The Current

Applying terror laws to incel violence must not 'distract' from everyday misogyny women face: expert

Experts say classing misogynist violence as terrorism will give authorities more tools to fight the problem, but there are concerns that crimes like domestic violence could be pushed to the side for a focus on large-scale terror attacks.

17-year-old facing terrorism charges over February killing of Toronto woman

One woman was killed and two other people were injured in an attack at a massage parlour in Toronto on Feb. 24. Police say they have evidence linking the attack to incel ideology. (Michael Cole/CBC)
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A 17-year-old accused of fatally stabbing a woman has become the first person in Canada to be charged with terror offences allegedly linked to incel ideology, but one expert worries terror laws are "really designed for a different problem."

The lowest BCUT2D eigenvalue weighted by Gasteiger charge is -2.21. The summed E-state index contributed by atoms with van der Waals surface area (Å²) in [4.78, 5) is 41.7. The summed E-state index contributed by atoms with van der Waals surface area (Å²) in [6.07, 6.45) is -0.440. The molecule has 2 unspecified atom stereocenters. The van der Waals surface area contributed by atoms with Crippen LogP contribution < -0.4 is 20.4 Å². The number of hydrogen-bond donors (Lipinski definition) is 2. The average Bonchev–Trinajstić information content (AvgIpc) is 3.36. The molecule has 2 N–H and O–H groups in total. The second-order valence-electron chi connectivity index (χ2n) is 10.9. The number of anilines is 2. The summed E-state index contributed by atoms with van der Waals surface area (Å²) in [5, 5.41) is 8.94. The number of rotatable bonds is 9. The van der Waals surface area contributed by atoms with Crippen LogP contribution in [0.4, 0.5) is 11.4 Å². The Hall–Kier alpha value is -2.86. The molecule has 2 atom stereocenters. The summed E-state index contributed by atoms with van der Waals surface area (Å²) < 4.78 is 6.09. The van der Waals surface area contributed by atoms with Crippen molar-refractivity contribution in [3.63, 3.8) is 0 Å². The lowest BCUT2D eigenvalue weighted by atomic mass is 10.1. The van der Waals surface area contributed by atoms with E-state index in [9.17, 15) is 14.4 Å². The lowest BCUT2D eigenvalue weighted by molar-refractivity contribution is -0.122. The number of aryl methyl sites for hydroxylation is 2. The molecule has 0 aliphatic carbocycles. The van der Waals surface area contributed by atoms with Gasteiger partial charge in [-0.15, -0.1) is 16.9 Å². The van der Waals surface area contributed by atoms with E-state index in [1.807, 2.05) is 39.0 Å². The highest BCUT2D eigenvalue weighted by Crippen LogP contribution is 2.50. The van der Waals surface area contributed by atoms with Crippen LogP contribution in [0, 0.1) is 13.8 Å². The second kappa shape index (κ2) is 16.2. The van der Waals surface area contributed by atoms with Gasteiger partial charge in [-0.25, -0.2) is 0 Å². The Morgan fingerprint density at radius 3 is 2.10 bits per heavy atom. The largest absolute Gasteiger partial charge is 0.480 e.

"Are we going to get the kind of focus on femicide that is the killing of women because they're women? Or are we going to get a very complicated legal regime where we're trying to meet evidentiary bars that are very high — that are really made for a different kind of crime?" said Amanda Dale, a legal scholar and an advisory member with the Canadian Femicide Observatory for Justice and Accountability.

Dale fears cases of femicide could be contorted to meet the high bar required to secure a terrorism conviction, or domestic violence could be pushed to the side to focus on large-scale violent attacks. 

Police announced terrorism-related charges against the 17-year-old on Tuesday following the stabbing death of 24-year-old Ashley Noell Arzaga at a Toronto massage parlour in February. The teenager's identity is protected under the Youth Criminal Justice Act.

Toronto Police say a February homicide at a massage parlour was incel-related and have charged the teenage suspect with terrorism. 1:56